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on 2 January 1998
Saving the Appearances stands out among Owen Barfield's many books as his most straightforward explication of the evolution of consciousness. Barfield preps the reader with the philosophical puzzles of perception, but then goes way beyond perceptual psychology. He puts those puzzles side by side with what in the West is taken to be common sense regarding the nature of reality, common sense as informed by science. The implications of this juxtaposition of perceptual facts and scientific method are profound and demanding: a) human consciousness and the appearances of the everyday world are correlates of one another, and have been so throughout human history; and b) there is no other reality "behind" those appearances of the everyday world. Barfield pays close attention to the history of human languages, specifically the phenomena of change of meaning in words through time. These changes reflect the changes in human perception and thinking, and thus are clues and markers to the evolution of human consciousness. Barfield then traces out the implications for us today, for our thinking about art, about science, and about religion and spirituality. Other and more extended implications have been drawn from Saving the Appearances by Theodore Roszak (Where the Wasteland Ends), Morris Berman (The Reenchantment of the World), Stephen Talbott (The Future Does Not Compute), Neil Evernden (The Social Creation of Nature), and others. There are many, many books out now concerned with consciousness: what it is; what it isn't; its relation to the body; how can we study it. And there are almost as many books about the evolution of consciousness. These are written by philosophers, scientists, psychologists, historians, and metaphysicians of all sorts. Unique to Saving the Appearances is the combination of Barfield's keen logic and congenial style, and his wide-ranging and powerfully synthesizing mind. What is unique for the reader is the possibility of the opening up of the field of the senses, whereby one sees more than one did before. Reading, and wrestling with, the line of thinking in Saving the Appearances offers the possibility of the redemption of the senses. Saving the Appearances is not the work of an amateur, though it is congenial enough for an amateur to read, and careful and thoughtful enough for a scholar to refute. It will bear close scrutiny and deep meditation.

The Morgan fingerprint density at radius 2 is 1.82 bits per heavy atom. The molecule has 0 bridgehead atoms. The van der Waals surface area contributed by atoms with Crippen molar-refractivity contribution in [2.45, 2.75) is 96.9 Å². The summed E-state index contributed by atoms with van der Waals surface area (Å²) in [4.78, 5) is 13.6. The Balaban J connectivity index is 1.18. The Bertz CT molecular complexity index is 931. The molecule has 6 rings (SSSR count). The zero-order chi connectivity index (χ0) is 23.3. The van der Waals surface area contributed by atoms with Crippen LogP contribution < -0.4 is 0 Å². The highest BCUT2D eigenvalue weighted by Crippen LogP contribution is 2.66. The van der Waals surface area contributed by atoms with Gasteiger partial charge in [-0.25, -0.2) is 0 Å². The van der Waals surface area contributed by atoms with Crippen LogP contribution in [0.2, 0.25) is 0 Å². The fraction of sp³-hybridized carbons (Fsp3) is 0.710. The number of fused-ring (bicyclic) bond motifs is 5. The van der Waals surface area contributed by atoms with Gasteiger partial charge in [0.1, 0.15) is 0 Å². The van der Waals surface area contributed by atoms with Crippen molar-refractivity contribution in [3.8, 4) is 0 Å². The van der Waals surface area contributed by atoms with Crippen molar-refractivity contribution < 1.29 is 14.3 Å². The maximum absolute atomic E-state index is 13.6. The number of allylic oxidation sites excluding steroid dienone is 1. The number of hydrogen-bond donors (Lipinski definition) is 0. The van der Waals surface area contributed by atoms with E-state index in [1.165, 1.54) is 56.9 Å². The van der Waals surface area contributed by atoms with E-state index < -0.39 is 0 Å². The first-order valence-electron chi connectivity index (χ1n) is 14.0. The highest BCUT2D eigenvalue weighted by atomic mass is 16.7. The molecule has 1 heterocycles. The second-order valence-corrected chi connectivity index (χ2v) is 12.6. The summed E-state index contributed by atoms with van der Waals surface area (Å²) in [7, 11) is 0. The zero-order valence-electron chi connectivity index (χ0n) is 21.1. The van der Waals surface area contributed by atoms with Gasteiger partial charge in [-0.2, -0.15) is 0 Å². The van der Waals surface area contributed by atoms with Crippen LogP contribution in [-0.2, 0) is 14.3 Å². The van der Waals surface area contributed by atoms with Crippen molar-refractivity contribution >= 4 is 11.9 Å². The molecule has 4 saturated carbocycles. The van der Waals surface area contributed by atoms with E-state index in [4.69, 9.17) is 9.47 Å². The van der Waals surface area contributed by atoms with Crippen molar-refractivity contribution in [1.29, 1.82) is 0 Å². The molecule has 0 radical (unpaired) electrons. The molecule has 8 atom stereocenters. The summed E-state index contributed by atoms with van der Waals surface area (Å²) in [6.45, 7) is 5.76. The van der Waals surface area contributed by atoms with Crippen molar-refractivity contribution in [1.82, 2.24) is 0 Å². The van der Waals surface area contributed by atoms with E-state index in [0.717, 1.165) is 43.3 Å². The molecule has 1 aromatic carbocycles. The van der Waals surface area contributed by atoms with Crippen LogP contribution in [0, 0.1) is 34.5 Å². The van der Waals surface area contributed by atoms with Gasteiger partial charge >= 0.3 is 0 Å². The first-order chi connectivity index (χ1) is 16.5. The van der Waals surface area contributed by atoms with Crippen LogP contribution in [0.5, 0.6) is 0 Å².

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Arthur Schopenhaur writes somewhere that only a few lucky bi-peds ever reach the exulted rank of 'philosopher'. Robert Pirsig says the same thing. It isn't enough to be able to write about the history of philosophy and write the ideas down. This won't make you a philosopher.

Brian Magee hints at this truth. Magee only hints mind, rather than points out the obvious, because the stranglehold is now so tight that nobody even notices. This is the law of strangulation.

It isn't enough to study philosophy in university and earn that doctorate in philosophy. What Schopenhauer is saying is that you can love the subject of philosophy, but you won't make it as a philosopher. You can earn a Phd in music but this won't make you a talented composer. So calling yourself a philosopher is like calling yourself Mozart or Napoleon. I reckon one of the problems with modern living is all those crazy people calling themselves philosophers being let out of the lunatic bin. The rich also suffer from a similar problem because they all claim to be entrepreneurs. But an entrepreneur is a rare bi-ped, like a philosopher. This is merely egoism gone mad.

Can you imagine a fellow on a radio program calling himself the equal to Richard Wagner or Beethoven? Well this is what thinkers with Phd's in philosophy do all the time.

I must say however, Owen Barfield is close to Schopenhauer's definition of a philosopher. Barfield is scraping the universe and he can really think and he's worth reading. He is only unknown because philosophy got strangled to death.
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on 17 April 2011
I readily admit that Owen Barfield's "Saving the appearances" is one of the strangest books I've ever read. I somehow understand it, and yet I don't. Is that how C.S. Lewis felt like, when attempting to argue with his "second friend"?

Barfield was an Anthroposophist, and he admits at one point in his work that it's really intended to soften the impact on the reader of Rudolf Steiner's ideas. Steiner was the founder of Anthroposophy, a new religious movement with many of the usual ideas (reincarnation, meditation, Atlantis etc).

The main idea in "Saving the appearances" is that all of reality is actually a "collective representation" created by human consciousness, which in turn is somehow identical to God's ditto. This somehow reminds me of Bishop Berkeley's subjective idealism, but in Barfield's version, human consciousness is evolving. Primeval man had something the author refers to as "original participation", apparently a kind of pantheistic near-fusion with nature. Gradually, this changed to another form of consciousness during Greek antiquity and again during the Middle Ages. During the modern era, humanity have forgotten that the world is really a collective representation of our own making. Instead, we treat our collective representations as if they were really "out there", thereby turning them into idols of the mind. (Hence, the sub-title "A study in idolatry").